PacifiCorp’s resource plan clears the Utah Public Service Commission

The Utah Public Service Commission on Jan. 2 “acknowledged” the 2013 integrated resource plan (IRP) of PacifiCorp, which had come in for heavy criticism from various parties since it was filed in April 2013.

The commission uses the term “acknowledged” since it didn’t really approve any particular part of the plan, or really the plan overall. Each part of the plan, as executed in the future, would need a separate commission approval.

Based on its assumptions of existing generation capacity, generation plant life, length of existing purchase power contracts, transmission transfer capability, and its July 2012 load growth forecast, PacifiCorp identified in the IRP a capacity deficit between existing resources and peak system requirements, plus a 13% planning reserve, of 824 MW beginning in 2013. This deficit grows to 2,308 MW in 2022.

To meet these deficits and the continuing deficits through 2032, PacifiCorp identified a resource and transmission investment schedule based in part on the portfolio of resources selected by the computer model, System Optimizer, as its least cost plan, adjusting for risk. PacifiCorp refers to this plan as its “Preferred Portfolio.”

PacifiCorp’s Preferred Portfolio differs from another resource portfolio in one respect. Namely, PacifiCorp replaces 208 MW of wind resources selected to meet the Washington State renewable portfolio standard (RPS) with the purchase of unbundled renewable energy credits (RECs). Based on its assumption regarding REC prices, PacifiCorp contends this change addresses the Washington State RPS at lower cost for customers.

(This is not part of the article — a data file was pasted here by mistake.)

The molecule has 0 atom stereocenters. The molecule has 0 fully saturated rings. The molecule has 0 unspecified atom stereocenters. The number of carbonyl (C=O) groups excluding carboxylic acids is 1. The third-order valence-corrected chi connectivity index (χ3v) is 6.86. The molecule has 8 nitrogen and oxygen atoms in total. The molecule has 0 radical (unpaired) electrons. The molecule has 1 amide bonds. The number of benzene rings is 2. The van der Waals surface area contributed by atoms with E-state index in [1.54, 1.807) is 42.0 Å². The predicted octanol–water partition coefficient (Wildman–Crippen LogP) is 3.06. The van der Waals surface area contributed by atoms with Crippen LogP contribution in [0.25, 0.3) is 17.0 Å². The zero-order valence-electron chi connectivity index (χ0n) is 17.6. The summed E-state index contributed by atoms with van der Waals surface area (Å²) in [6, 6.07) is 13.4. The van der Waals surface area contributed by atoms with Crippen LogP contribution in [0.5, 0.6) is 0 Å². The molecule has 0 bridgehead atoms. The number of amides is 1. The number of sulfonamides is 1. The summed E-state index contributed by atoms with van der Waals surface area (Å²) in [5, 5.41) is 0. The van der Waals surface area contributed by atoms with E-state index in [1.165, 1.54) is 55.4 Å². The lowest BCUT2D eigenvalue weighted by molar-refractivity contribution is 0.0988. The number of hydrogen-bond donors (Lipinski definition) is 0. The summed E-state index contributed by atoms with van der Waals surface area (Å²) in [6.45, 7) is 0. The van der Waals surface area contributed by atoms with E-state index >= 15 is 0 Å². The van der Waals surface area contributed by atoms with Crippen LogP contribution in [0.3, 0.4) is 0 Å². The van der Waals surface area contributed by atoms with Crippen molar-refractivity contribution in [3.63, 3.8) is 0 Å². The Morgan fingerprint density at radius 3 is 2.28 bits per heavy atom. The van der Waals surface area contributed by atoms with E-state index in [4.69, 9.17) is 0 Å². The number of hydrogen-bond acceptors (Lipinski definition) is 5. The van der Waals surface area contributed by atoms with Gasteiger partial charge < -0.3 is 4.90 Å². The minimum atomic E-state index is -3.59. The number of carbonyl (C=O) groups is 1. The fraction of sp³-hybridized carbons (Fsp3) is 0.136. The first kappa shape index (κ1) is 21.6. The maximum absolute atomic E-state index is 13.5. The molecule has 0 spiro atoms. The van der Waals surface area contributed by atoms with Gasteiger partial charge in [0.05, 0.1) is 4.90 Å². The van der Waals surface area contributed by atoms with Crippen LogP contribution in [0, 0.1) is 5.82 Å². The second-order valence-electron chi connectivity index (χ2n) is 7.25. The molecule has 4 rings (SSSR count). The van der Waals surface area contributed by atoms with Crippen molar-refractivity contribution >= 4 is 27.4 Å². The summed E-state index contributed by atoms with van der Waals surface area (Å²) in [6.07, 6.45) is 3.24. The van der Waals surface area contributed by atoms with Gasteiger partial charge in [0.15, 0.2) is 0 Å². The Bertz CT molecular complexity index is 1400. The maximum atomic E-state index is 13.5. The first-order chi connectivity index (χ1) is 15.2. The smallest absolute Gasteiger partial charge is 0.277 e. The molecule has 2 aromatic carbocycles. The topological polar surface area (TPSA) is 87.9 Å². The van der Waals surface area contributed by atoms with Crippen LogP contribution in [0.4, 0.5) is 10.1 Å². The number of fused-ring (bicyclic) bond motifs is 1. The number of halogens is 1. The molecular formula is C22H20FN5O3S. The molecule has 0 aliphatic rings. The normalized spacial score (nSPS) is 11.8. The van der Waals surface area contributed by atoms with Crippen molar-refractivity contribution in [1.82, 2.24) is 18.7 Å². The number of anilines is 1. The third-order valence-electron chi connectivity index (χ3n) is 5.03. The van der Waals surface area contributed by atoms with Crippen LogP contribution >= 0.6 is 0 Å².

To serve system-wide peak hour demand over the next twenty years, cumulative Preferred Portfolio supply additions and direct-control load management or energy efficiency programs range from 791 MW in 2013 to about 7,159 MW in 2032. By 2032, this consists of 4,163 MW of additional intermittent, intermediate and base load power plant; 1,786 MW of direct-control load management or utility energy efficiency programs; and 650 MW to 1,472 MW of annual unspecified power purchases. The proportion of additional resources are 58% long-term generation plant (44% new gas plant or gas conversion from existing coal plants, 9% wind resource, 4% solar resource, and less than 1% combined heat and power and coal turbine upgrades), 25% direct-control load management or energy efficiency utility programs, and 17% unspecified annual power purchases.

The Preferred Portfolio assumes Segment D of the Energy Gateway transmission project is in service by Dec. 31, 2019. Segment D provides additional transmission facilities between Windstar, Wyoming, and Populus, Idaho.

Approved IRP covers about 1,700 MW of coal retirements

A notable difference in the 20-year projection of resource requirements in the 2013 IRP in comparison with the 2011 IRP is the potential retirement of approximately 1,700 MW of capacity from existing coal plants.

PacifiCorp notes during the IRP review process that it developed numerous portfolios where a large portion of PacifiCorp’s coal fleet retires or is converted to burn natural gas by the end of the 20-year planning horizon. In the 2013 IRP, 94 different core resource portfolios were developed among five different Energy Gateway transmission scenarios. Of these 94 resource portfolios, 25 showed more than 4,000 MW of coal either retiring or converting to burn natural gas by 2032. Ultimately, PacifiCorp did not select these resource portfolios as its preferred portfolio.